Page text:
open/public protocol with not overridable default implementation in the future?


(Adrian Zubarev) #1

I always wanted a way to make some protocol default implementations not overridable. Now Swift 3 got open vs. public behavior for classes. (Hopefully the inconsistency will be fixed soon and we’ll get open protocols as well.)

Imagine this scenario with open/public protocols.

// Module A
// `open protocol` means that in a diff. module I'll
// be able to conform to that protocol
open protocol Proto {}

extension Proto {
     // shouldn't this mean that the variable is not overridable
     // from a different module? :slight_smile:
     public var foo: Int { return 42 }
}

// Module B
struct A : Proto {
    // can I or can I not override `foo` from here?
}
I wonder if my thinking is correct here, or do we need something else to make extensions with default implementation to be fixed and not overridable?

···

--
Adrian Zubarev
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Constrain protocol usage outside the module
(Brent Royal-Gordon) #2

I always wanted a way to make some protocol default implementations not overridable. Now Swift 3 got open vs. public behavior for classes. (Hopefully the inconsistency will be fixed soon and we’ll get open protocols as well.)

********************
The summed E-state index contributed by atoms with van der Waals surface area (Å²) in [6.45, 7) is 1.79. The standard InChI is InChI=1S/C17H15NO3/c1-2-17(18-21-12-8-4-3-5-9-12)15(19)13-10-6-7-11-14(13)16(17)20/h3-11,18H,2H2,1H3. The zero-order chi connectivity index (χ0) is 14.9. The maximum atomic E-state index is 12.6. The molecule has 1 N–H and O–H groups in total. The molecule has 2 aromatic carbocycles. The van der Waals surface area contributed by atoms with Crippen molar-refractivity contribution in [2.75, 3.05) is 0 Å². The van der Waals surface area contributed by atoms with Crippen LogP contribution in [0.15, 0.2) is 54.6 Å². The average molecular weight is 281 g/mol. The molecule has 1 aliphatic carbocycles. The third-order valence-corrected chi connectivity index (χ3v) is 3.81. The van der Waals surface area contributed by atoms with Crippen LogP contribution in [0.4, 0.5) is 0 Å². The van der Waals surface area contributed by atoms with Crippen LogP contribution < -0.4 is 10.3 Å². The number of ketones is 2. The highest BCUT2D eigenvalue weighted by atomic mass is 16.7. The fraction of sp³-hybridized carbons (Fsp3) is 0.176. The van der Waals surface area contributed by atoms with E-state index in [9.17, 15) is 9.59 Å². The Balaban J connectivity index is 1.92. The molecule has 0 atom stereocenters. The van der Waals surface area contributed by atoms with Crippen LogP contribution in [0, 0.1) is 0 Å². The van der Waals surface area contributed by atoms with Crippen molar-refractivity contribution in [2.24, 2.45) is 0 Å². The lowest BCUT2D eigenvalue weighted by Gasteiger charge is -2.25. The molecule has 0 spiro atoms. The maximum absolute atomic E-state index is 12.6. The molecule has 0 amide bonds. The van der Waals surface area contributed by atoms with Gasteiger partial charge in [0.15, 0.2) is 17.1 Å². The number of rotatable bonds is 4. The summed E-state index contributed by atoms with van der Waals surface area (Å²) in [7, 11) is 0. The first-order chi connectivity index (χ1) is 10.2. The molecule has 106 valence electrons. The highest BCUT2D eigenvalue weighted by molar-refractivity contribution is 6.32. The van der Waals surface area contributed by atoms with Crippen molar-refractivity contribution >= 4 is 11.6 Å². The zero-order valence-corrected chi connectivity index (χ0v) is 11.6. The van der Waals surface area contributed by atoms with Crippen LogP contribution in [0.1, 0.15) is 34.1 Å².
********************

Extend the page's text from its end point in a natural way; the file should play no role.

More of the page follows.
Imagine this scenario with open/public protocols.

// Module A
// `open protocol` means that in a diff. module I'll
// be able to conform to that protocol
open protocol Proto {}

extension Proto {
     // shouldn't this mean that the variable is not overridable
     // from a different module? :slight_smile:
     public var foo: Int { return 42 }
}

// Module B
struct A : Proto {
    // can I or can I not override `foo` from here?
}

I wonder if my thinking is correct here, or do we need something else to make extensions with default implementation to be fixed and not overridable?

Currently, a declaration of `A.foo` would not *override* `Proto.foo`, it would *shadow* it. Using `foo` on a variable of type `Proto` will always use `Proto`'s implementation. That's why `A.foo`'s declaration will not have the `override` keyword. It's a subtle distinction, but a really important one—if you're expecting a call to `Proto.foo` to instead go to `A.foo`, you're gonna have a bad time.

Personally, I think this is a bad idea, and I'd like to see the compiler reject conformances which cause visible shadowing. But that's a different story. As long as we're allowing this shadowing to pass unremarked, it makes sense that `public` wouldn't prevent it.

···

--
Brent Royal-Gordon
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